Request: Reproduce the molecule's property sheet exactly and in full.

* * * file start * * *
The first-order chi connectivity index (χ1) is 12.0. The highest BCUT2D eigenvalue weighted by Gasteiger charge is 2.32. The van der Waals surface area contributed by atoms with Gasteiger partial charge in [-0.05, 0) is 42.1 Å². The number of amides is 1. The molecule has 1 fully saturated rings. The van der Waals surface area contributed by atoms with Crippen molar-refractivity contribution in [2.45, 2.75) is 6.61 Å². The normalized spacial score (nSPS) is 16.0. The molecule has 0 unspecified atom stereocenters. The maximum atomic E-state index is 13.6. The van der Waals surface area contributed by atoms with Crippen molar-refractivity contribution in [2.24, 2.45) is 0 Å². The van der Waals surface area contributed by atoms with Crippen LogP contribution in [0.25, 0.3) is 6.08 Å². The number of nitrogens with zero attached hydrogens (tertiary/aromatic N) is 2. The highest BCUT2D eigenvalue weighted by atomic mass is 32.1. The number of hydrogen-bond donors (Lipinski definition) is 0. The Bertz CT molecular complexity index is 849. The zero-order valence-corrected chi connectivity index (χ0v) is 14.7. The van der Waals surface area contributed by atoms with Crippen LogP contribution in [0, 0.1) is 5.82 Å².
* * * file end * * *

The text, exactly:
The first-order chi connectivity index (χ1) is 12.0. The highest BCUT2D eigenvalue weighted by Gasteiger charge is 2.32. The van der Waals surface area contributed by atoms with Gasteiger partial charge in [-0.05, 0) is 42.1 Å². The number of amides is 1. The molecule has 1 fully saturated rings. The van der Waals surface area contributed by atoms with Crippen molar-refractivity contribution in [2.45, 2.75) is 6.61 Å². The normalized spacial score (nSPS) is 16.0. The molecule has 0 unspecified atom stereocenters. The maximum atomic E-state index is 13.6. The van der Waals surface area contributed by atoms with Crippen molar-refractivity contribution in [2.24, 2.45) is 0 Å². The van der Waals surface area contributed by atoms with Crippen LogP contribution in [0.25, 0.3) is 6.08 Å². The number of nitrogens with zero attached hydrogens (tertiary/aromatic N) is 2. The highest BCUT2D eigenvalue weighted by atomic mass is 32.1. The number of hydrogen-bond donors (Lipinski definition) is 0. The Bertz CT molecular complexity index is 849. The zero-order valence-corrected chi connectivity index (χ0v) is 14.7. The van der Waals surface area contributed by atoms with Crippen LogP contribution in [0, 0.1) is 5.82 Å².